Pondering an iPhone 5 with T-Mobile? Consider service

Mar 31 2013 - 7:24am

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T-Mobile last week announced it will finally carry the iPhone 5, beginning on April 12, for a down payment of $99 and $20 a month for 24 months. That's $70 less than buying an unlocked iPhone straight from Apple.

Further, you won't sign a contract for service.

"If you decide to leave after one payment or 10 payments, you can leave with no obligations to us, except for the price of the phone," John Legere said at T-Mobile's event held in a Manhattan gallery space.

Here's the catch: If you buy the phone from T-Mobile on its attractive $99 plus payment plan, the phone will be locked, meaning you have a useless phone until you pay it off. However, you can pay off your phone early.

The biggest question facing people who will consider T-Mobile's iPhone 5 service, is exactly that -- the service. During the event, several Twitter users expressed their displeasure over T-Mobile's service.

"@TMobile Does this mean I'll be able to make just one phone call per day without dropping? Please??!," Beth Dombrowa@BethDombrowa3m tweeted.

But that could change. T-Mobile also announced the launch of its new LTE 4G service in seven cities -- including Baltimore; Houston; Kansas City, Mo.; Las Vegas; Phoenix; San Jose, Calif.; and Washington, D.C. The company said it is moving very rapidly toward the latest LTE standard in 90 percent of the top 25 markets, with 200 million people covered by the end of the year. Its older HSPA+ network, which T-Mobile says is as fast as 4G service from other carriers, will fill the gaps.

For now, those who live in areas covered by T-Mobile's new LTE network will get an added bonus. T-Mobile's new $70 "Uncarrier" service plan, that offers unlimited data, along with unlimited voice and texts for $70 a month, may really be unlimited.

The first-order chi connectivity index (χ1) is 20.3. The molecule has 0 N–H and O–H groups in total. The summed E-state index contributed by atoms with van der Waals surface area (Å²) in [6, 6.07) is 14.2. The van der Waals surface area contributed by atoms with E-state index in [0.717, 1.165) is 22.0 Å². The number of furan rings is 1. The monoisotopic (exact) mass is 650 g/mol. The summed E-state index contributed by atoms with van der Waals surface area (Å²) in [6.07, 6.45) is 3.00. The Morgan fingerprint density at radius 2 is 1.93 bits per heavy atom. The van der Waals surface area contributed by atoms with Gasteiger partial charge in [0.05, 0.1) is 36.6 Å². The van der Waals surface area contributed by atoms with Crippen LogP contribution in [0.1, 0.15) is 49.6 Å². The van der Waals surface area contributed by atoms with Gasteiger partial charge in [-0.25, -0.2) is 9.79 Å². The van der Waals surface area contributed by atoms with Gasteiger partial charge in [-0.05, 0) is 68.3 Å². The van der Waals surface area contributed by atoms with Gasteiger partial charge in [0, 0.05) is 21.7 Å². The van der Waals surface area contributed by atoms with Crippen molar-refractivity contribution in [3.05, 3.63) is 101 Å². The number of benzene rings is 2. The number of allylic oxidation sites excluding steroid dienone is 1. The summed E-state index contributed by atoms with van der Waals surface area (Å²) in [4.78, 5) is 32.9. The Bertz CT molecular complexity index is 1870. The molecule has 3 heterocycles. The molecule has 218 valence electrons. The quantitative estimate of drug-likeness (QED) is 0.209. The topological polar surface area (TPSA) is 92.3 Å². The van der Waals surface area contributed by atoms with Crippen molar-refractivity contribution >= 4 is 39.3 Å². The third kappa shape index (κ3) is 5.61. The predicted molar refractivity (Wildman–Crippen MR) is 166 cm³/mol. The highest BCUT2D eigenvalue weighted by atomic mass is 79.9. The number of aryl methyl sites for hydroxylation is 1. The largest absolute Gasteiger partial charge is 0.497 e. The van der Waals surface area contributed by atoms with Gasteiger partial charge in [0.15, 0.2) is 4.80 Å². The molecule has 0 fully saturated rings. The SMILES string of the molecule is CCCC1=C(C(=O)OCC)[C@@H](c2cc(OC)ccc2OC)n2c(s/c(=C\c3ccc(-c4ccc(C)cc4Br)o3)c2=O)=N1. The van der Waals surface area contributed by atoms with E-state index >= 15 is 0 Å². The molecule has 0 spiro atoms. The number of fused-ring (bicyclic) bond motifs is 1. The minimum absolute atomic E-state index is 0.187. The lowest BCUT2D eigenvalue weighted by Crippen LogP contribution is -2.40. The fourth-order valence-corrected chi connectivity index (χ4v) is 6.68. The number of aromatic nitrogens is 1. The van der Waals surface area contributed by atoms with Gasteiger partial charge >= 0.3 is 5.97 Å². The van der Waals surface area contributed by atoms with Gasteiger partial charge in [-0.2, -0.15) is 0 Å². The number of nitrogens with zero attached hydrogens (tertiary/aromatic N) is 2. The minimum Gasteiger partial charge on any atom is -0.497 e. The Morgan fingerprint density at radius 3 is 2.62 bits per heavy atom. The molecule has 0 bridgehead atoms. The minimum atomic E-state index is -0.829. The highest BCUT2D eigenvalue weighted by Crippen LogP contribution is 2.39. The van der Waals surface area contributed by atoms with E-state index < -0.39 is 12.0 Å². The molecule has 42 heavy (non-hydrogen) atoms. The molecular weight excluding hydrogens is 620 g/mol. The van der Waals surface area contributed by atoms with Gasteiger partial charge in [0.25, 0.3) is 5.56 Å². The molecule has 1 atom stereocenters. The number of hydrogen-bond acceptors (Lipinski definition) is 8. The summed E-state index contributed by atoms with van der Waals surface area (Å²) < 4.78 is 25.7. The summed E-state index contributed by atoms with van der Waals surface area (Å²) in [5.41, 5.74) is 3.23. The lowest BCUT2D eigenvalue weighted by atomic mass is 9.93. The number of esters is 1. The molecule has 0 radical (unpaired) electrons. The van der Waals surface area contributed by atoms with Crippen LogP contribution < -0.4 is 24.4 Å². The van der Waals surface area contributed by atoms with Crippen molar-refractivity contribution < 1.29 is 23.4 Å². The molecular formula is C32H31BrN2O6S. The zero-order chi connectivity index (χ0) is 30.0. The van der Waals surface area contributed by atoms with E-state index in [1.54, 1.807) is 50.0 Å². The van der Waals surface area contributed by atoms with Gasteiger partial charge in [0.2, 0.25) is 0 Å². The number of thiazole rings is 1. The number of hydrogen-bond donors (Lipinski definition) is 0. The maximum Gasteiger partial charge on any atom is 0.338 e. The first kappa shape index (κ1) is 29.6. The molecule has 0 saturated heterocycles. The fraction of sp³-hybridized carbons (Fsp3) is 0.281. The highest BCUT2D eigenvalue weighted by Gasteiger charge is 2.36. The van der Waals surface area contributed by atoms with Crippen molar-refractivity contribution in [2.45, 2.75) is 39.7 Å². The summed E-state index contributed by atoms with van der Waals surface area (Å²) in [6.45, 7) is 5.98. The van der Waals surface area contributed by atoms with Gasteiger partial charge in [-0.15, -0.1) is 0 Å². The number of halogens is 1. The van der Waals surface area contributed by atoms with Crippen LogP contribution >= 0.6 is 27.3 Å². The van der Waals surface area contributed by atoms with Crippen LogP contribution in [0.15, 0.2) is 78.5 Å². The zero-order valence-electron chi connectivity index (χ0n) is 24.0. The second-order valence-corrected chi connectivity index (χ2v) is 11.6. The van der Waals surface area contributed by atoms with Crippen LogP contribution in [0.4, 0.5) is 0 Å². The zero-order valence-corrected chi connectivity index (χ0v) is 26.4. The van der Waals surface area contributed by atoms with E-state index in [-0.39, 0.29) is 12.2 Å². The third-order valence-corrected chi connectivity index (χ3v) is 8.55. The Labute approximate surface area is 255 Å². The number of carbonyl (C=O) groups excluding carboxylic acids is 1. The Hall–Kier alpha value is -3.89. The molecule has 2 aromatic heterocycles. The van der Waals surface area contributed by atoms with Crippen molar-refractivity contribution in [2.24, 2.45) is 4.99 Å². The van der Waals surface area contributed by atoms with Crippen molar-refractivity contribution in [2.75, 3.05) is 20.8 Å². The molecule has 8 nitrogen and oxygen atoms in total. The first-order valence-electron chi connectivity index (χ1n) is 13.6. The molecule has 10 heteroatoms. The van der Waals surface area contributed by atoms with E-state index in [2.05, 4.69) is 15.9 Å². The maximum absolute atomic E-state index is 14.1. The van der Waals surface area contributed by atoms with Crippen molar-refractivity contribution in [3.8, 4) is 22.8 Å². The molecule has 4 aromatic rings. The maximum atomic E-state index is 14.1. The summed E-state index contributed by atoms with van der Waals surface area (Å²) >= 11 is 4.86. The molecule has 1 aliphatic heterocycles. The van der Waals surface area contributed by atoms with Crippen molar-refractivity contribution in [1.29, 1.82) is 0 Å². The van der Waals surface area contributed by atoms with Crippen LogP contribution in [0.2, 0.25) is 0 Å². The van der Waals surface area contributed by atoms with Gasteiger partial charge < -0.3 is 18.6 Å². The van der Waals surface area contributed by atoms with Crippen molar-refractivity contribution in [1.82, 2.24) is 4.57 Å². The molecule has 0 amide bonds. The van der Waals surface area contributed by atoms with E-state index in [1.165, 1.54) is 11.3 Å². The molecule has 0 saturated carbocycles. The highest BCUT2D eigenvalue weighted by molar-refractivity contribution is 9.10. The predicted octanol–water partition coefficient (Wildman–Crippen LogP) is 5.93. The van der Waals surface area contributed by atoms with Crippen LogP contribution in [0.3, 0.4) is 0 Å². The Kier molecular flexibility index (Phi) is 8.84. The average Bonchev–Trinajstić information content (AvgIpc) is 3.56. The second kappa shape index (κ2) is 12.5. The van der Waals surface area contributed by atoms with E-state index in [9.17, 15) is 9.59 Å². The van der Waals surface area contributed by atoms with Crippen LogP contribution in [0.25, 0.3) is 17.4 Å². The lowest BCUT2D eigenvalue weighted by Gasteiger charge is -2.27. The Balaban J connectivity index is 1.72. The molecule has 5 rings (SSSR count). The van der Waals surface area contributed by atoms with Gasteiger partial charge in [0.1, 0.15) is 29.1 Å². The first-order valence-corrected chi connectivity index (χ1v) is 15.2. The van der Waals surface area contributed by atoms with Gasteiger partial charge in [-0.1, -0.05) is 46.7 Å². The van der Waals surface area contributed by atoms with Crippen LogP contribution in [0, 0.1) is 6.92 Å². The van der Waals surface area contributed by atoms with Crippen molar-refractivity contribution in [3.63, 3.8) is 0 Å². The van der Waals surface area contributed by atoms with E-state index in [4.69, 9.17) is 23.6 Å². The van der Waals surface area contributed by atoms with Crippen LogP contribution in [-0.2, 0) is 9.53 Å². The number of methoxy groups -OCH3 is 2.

Most carriers offer tiered data and some that offer so-called unlimited data throttle data transfer speeds to an unworkable rate when customers exceed a data allotment. (A reason why it's important to read the fine print and terms of service. In fact, T-Mobile's terms of service state that if a customer exceeds 5GB in a billing cycle, the company may reduce data speed to 2G levels for the remainder of that cycle.)

But T-Mobile appears willing to stretch its terms with the new iPhone 5.

"There are people who use 50GB of data on unlimited plan and won't get throttled," Mike Sievert, T-Mobile's marketing chief, said.

T-Mobile can do this because its LTE system is new and therefore empty.

"T-Mobile has 50 percent more bandwidth than AT&T," he said. "It's like an HOV lane."

Still, it may be some time before T-Mobile's lanes get clogged and it's forced to throttle data-heavy iPhone users or, like AT&T, charge overage fees.

If you're not crazy about T-Mobile, you've got options. After all, T-Mobile has waited six years to get an iPhone, and even prepaid carriers such as Cricket got theirs months ago.

Here's a rundown of alternatives:

* At AT&T and Verizon, you'll pay twice the amount for your service plan and be locked into a two-year contract after paying $199 for the phone.

* Sprint has a traditional iPhone 5 contract, similar to AT&T and Verizon. However, it offers unlimited data, voice and texts for $80 a month. (Remember to consider early termination fees if you want to get out of a contract -- again, check the terms of service.)

* At Cricket, you'll pay $500 for a 16GB iPhone 5 and $55 a month for service, including unlimited voice and text, as well as 2.5GB of data before Cricket begins throttling. Cricket has LTE service in 10 cities, six of which are in Texas.

* Walmart offers the cheapest all-unlimited plan for an iPhone 5 at $45 a month. Those who qualify can buy an iPhone 5 on a Walmart card and pay $25 a month for 26 months with no interest. (Final price is $649.)

T-Mobile will also offer trade-ins on your existing phone, which can be applied as a credit toward the purchase of an iPhone 5. No details are yet available about T-Mobile's trade-in credits, but Sievert said the credit will be based on fair market value of the device.

Before you make a decision on whether to go with T-Mobile (or any carrier), talk to people who use the service in your area about their experiences. And keep in mind that T-Mobile service could dramatically improve over the coming months as it rolls out LTE and integrates the MetroPCS network, a regional carrier it purchased earlier this year.

Ogden-based TopTenREVIEWS.com guides consumers by comparing products in the world of technology, including electronics, software and Web services. Have a question for TopTenREVIEWS? Email Leslie Meredith at lesliemeredith@technewsdaily.com.

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